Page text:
Try not to laugh, but I've fallen in love with this guitar tone. The vocals, well they aren't my favorite - particularly because I can't understand them.

It sounds like single coils. However, my current guitar has Active EMGs (White Jackson SLSMG) from back when I played Black Metal. I was thinking I'd get a pickup ring adapter to get the single coils to fit into the humbucker spot.

I've been so overwhelmed by the selection of pickups that I don't know where to start. My budget is about $150 for two pickups. Though, I'd be content just swapping out the neck pickup.

I'm not as interested in coil-tapping. I'd rather all my money go into the quality of one coil, rather than divided into two

Sounds like Vox AC30 to me.

Sounds like a bridge or bridge + middle single coil to me. Swapping neck wouldn't really do much for you.

Does your SLS have coil taps? That would get you a little closer.

For $150 I would seriously suggest just getting a used Squier Standard Strat instead.
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I'd say it could either be a strat's pickup or a p90.

The squier standard strat?
For that money you could get a couple pickups plus retrofitters from GFS, something like 1963 texas wound pro set for $70 or so.

The amp seems to me an AC30 or something similar, too, with the distortion coming a bit from the pre and a bit from the power section maybe?
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My personal take on coil tapping is that it works great, but you have to do two things.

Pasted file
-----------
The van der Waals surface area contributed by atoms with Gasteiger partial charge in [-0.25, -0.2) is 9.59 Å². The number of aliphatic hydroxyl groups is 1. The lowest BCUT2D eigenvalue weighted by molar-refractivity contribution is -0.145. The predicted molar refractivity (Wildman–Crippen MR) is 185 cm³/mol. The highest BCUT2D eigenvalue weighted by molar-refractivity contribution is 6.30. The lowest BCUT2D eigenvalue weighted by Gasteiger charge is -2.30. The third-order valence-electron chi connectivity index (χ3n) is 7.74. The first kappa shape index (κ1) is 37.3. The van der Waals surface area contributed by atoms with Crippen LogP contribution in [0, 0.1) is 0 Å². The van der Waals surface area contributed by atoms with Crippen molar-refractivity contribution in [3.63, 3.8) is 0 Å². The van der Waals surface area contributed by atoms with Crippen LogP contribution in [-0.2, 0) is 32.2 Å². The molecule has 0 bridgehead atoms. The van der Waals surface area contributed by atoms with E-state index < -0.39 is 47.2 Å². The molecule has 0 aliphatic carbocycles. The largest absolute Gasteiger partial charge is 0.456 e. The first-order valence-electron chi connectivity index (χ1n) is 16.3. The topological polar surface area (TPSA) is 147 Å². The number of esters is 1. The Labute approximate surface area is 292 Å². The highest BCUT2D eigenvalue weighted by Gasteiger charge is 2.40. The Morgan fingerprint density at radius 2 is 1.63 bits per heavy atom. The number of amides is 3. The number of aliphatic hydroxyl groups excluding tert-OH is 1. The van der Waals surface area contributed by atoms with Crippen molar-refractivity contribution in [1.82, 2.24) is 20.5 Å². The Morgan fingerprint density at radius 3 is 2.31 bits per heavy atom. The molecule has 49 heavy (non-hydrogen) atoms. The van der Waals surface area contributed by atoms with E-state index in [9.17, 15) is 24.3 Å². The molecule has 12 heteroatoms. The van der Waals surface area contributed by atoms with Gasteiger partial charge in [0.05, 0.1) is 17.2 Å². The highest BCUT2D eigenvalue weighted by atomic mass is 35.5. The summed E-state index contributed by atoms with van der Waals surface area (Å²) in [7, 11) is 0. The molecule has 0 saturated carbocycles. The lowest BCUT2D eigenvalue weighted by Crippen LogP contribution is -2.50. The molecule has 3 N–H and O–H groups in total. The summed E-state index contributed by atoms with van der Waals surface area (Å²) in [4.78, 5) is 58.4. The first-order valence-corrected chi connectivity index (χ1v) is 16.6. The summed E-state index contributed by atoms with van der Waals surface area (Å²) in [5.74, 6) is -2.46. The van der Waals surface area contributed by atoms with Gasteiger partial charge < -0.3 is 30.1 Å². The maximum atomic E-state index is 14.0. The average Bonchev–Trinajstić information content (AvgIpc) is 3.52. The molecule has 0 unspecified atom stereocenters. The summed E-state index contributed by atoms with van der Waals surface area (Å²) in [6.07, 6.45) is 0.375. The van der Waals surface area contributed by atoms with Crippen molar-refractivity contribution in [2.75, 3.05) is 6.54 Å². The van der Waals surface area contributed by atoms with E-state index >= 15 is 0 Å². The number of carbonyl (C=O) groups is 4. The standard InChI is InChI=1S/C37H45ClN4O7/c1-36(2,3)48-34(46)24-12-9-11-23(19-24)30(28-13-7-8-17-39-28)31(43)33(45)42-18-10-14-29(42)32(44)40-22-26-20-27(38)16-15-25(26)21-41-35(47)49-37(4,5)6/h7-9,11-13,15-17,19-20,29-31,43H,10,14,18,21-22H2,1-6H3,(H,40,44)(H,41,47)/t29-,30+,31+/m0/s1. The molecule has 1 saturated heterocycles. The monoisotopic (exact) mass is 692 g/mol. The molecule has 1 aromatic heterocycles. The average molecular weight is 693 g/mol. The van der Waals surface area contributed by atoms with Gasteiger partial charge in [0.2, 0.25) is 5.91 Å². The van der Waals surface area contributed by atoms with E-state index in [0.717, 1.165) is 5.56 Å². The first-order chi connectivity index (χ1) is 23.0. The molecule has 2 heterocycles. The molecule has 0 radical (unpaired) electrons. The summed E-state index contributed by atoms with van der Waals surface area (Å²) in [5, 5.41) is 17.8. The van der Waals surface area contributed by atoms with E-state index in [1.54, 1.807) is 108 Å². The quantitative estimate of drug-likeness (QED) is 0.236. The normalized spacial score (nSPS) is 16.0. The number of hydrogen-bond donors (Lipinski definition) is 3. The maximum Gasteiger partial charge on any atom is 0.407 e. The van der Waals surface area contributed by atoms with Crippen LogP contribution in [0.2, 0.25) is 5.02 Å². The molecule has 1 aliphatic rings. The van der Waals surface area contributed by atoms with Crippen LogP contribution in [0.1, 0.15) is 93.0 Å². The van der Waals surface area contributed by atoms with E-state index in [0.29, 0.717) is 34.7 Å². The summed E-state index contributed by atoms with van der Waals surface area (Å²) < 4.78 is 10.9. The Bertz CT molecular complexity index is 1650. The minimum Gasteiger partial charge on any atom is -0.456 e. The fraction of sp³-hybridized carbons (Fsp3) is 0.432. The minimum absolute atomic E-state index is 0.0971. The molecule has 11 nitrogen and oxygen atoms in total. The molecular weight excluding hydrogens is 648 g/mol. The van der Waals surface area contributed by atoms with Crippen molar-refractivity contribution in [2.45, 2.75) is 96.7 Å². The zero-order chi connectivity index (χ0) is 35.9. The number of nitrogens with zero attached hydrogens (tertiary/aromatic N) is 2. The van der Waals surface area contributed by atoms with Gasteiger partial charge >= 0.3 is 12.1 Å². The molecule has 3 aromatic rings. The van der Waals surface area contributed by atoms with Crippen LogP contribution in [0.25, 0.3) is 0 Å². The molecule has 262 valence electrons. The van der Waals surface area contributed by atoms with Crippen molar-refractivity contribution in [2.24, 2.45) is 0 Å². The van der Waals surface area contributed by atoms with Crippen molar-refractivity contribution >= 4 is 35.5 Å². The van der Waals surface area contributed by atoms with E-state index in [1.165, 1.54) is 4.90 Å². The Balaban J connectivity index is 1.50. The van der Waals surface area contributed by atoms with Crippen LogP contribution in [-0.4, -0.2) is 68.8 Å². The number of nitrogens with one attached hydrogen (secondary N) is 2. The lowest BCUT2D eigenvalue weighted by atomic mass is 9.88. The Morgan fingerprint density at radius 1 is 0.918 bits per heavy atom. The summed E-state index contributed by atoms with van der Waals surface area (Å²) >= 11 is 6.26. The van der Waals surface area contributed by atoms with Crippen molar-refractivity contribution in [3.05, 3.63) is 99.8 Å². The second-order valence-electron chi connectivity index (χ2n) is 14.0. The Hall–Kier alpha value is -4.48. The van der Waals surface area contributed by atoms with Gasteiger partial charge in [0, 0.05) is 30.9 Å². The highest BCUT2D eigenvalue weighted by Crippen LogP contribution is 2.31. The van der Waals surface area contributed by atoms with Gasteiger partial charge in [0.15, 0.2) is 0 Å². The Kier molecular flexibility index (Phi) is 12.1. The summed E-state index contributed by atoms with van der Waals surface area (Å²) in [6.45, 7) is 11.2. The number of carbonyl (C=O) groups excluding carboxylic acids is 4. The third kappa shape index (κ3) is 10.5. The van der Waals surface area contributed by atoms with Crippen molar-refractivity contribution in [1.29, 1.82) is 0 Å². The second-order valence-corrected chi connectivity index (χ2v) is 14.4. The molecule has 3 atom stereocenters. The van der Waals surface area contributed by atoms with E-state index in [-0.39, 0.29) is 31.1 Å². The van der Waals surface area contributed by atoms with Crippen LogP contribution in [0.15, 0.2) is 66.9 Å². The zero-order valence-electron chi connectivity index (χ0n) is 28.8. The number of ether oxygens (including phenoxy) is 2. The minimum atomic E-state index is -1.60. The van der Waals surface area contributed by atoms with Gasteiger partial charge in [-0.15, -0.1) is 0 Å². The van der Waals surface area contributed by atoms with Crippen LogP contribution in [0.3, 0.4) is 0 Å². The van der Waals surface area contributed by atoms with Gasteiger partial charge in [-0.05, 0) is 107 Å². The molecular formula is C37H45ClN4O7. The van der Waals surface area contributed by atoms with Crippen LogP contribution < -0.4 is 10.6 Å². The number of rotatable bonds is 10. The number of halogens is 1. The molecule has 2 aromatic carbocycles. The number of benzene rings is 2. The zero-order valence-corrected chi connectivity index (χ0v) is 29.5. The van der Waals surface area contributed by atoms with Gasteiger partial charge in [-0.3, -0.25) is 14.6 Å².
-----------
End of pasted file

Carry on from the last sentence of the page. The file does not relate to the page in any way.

One, it seems to work best with pickups that have a lot of output in the first place, so that when you split the coils, your active coil actually has about the same output as a strat-type pickup left. One of my favorite bridge pickups is the Carvin M22SD (about 13-14kohm), which splits into a nice 6.5 - 7kohm single coil. I have some Tom Andersons that do well, the Suhr Aldrich bridge pickup does well, and a few others stand out.

Second, you have to set up your amp *first* for the split sound. If you set it up for the humbucker, switching will often just sound wimpy. But if you set it up for the single coil sound, it's a whole different story (and a whole different bunch of settings). Then when you switch in to full humbucker mode, it's like kicking in a boost.

But if you're going to swap pickups, take a good look at the Seymour Duncan P-Rail.

There are actually TWO real, legitimate single coils there: a P90 pickup and a rail coil single coil, both at full power. The whole thing fits into a humbucker ring, and you can switch to use either coil OR you can tie them together in series (standard humbucker) or parallel (a slightly thinner, but still humbucking sound). There's even a pickup ring available called the Triple Shot from SD that has switching built in.

One more thing about the P-Rails; there are actually three different output levels available. Don't get caught in SD's naming convention regarding which is a neck and which is a bridge pickup. I've actually found that I prefer one of the bridge choices for a neck pickup placement with these pickups.